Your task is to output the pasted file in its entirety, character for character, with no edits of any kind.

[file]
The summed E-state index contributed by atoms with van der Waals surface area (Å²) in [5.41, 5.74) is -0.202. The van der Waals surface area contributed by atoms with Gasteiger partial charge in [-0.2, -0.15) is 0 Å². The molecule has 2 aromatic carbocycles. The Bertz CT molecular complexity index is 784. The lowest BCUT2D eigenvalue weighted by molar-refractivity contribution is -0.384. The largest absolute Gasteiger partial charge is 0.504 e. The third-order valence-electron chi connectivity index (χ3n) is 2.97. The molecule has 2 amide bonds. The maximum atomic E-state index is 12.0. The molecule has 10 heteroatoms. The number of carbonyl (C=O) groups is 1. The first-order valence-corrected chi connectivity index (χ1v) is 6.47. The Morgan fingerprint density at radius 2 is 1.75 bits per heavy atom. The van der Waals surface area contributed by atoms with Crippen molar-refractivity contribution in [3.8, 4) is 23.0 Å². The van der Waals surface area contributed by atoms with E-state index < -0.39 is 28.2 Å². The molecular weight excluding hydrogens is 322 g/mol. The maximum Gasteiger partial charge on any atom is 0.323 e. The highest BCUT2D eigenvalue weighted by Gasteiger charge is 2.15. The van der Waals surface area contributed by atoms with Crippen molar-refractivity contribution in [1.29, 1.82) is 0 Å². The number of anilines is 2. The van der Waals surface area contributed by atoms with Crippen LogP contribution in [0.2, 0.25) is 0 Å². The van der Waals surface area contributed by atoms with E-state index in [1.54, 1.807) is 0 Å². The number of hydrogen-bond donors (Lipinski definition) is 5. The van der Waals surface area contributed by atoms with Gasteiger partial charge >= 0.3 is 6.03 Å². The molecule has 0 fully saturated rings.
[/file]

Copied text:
The summed E-state index contributed by atoms with van der Waals surface area (Å²) in [5.41, 5.74) is -0.202. The van der Waals surface area contributed by atoms with Gasteiger partial charge in [-0.2, -0.15) is 0 Å². The molecule has 2 aromatic carbocycles. The Bertz CT molecular complexity index is 784. The lowest BCUT2D eigenvalue weighted by molar-refractivity contribution is -0.384. The largest absolute Gasteiger partial charge is 0.504 e. The third-order valence-electron chi connectivity index (χ3n) is 2.97. The molecule has 2 amide bonds. The maximum atomic E-state index is 12.0. The molecule has 10 heteroatoms. The number of carbonyl (C=O) groups is 1. The first-order valence-corrected chi connectivity index (χ1v) is 6.47. The Morgan fingerprint density at radius 2 is 1.75 bits per heavy atom. The van der Waals surface area contributed by atoms with Crippen molar-refractivity contribution in [3.8, 4) is 23.0 Å². The van der Waals surface area contributed by atoms with E-state index < -0.39 is 28.2 Å². The molecular weight excluding hydrogens is 322 g/mol. The maximum Gasteiger partial charge on any atom is 0.323 e. The highest BCUT2D eigenvalue weighted by Gasteiger charge is 2.15. The van der Waals surface area contributed by atoms with Crippen molar-refractivity contribution in [1.29, 1.82) is 0 Å². The number of anilines is 2. The van der Waals surface area contributed by atoms with Crippen LogP contribution in [0.2, 0.25) is 0 Å². The van der Waals surface area contributed by atoms with E-state index in [1.54, 1.807) is 0 Å². The number of hydrogen-bond donors (Lipinski definition) is 5. The van der Waals surface area contributed by atoms with Gasteiger partial charge >= 0.3 is 6.03 Å². The molecule has 0 fully saturated rings.